Magic Gareth: Level Up!

Magic Gareth
Magic Gareth
Pleasance Courtyard

Magic Gareth: Level Up!

Our premise is a simple one. Evil Magic Gareth has stolen Daisy, the Unicorn. Normal Magic Gareth has a game for him and all of us to play which will, using the three lives available, get him to a point where he can challenge Evil Magic Gareth and rescue Daisy. Or so he hopes.

The fact is that there is little doubt that Magic Gareth shall triumph. The question for us all is twofold. Firstly, will all the magic tricks work, and more importantly, will every child in the room help out?

Magic in front of a group of children ought to be one of the scariest things on the planet. Magic Gareth makes it look easy. Everything worked, and when it didn’t, he used that to make it work even better—clearly suggesting that the mistakes were meant. This is hardly cutting-edge magic, but what it is, is exceptional children’s entertainment. Now delivering in a traditional theatre format, Magic Gareth is able to use that to his advantage by getting people up on stage and making them visible whilst making the working of his act less visible in turn. He even includes a “magic break” to do some tricks to show that, although the story is important, he knows what the crowd craves.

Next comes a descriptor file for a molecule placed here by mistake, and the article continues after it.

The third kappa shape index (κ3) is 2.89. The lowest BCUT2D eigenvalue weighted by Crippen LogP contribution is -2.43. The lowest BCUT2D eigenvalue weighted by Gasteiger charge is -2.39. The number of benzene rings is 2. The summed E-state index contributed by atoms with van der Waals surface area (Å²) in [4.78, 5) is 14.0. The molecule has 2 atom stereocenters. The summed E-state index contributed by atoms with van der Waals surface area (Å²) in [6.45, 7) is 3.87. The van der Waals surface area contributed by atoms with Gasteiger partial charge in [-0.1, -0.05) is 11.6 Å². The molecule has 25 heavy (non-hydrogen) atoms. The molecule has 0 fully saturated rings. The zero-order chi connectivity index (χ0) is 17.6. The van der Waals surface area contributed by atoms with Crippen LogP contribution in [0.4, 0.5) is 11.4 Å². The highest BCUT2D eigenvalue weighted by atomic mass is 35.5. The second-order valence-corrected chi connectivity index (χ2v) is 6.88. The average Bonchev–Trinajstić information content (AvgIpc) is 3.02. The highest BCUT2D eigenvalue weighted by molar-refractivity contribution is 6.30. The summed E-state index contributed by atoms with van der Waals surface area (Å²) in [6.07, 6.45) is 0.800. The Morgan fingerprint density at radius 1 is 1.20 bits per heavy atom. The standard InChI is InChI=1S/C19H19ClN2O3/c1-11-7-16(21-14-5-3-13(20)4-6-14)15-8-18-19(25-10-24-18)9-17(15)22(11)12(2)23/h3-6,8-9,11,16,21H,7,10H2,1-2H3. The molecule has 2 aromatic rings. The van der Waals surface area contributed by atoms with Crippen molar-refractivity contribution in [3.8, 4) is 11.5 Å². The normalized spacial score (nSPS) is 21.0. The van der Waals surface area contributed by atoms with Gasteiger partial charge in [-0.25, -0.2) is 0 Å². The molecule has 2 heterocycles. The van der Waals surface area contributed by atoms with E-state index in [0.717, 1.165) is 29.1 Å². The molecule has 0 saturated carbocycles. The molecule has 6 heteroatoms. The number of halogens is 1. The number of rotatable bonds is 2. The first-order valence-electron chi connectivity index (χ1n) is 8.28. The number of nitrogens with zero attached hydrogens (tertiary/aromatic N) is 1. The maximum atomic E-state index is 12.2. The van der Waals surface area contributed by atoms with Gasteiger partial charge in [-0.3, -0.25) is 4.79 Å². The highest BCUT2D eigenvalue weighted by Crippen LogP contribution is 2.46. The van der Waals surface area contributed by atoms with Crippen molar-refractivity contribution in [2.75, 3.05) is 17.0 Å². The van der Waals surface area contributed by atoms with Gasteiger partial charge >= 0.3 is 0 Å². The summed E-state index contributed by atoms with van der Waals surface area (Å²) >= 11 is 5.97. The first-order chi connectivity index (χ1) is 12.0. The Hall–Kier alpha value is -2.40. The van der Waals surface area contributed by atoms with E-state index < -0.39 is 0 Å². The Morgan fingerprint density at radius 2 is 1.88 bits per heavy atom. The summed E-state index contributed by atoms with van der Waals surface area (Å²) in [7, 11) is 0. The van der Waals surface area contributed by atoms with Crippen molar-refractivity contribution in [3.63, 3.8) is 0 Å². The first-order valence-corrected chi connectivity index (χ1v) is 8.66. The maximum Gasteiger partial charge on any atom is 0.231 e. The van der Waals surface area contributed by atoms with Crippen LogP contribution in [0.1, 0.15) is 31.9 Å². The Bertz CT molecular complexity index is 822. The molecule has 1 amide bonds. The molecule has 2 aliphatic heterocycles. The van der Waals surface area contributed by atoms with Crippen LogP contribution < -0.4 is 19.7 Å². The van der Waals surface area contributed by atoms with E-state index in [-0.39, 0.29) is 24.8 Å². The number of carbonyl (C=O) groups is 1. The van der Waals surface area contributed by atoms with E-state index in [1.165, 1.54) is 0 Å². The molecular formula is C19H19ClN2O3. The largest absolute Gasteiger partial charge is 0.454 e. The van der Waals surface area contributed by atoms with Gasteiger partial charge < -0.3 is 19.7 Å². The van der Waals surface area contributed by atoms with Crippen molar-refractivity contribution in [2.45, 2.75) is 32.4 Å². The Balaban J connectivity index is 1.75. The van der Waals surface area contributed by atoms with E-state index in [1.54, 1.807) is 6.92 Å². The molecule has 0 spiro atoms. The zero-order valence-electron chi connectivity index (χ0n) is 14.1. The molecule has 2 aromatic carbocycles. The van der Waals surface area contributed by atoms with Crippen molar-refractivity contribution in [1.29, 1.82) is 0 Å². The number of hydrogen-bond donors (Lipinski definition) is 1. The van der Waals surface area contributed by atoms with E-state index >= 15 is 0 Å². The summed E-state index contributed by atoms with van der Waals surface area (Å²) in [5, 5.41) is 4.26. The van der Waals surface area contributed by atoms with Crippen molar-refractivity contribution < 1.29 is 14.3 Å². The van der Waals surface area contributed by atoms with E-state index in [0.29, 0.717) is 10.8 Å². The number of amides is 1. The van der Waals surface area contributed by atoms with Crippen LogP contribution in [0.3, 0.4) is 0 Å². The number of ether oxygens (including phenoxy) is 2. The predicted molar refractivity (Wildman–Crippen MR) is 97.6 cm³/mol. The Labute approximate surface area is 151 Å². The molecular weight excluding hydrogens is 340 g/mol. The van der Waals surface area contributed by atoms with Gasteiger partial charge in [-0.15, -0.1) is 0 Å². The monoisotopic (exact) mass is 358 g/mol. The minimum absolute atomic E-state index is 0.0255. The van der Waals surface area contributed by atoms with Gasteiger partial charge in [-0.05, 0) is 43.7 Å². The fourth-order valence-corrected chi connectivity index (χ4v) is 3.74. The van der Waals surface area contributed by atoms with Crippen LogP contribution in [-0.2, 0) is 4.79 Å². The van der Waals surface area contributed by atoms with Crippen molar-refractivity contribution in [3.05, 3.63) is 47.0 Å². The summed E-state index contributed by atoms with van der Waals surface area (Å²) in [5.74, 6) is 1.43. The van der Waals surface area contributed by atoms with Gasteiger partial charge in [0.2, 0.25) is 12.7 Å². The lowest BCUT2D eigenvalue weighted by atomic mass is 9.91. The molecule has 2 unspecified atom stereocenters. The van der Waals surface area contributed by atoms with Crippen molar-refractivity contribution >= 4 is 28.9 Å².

And so it may not be Penn and Teller, nor Derren Brown, there are nods—the ropes and the numbers—to each tradition which means this has a fresh enough look for the parents and some of the kids can just marvel at what they see.

And so on to the second element: the kids.

Magic is no longer about performing in silence when it is performed to children. They simply won’t put up with it. Each and every child in the room wanted to be cleverer than they ought and spot things which should be hidden, but they still did not work it all out. It led to a show where every single child hollered, aahed and awed and just spent time smiling. Those brought up on stage—including the bigger kids too—were captured.

A near full house and around 50 minutes of a quest, based on a video game, which may have nodded to Mario for the adults, and had a box out of Lego like Minecraft for the kids, but Magic Gareth weaved his own brand of magic upon us all.

Reviewer: Donald C Stewart

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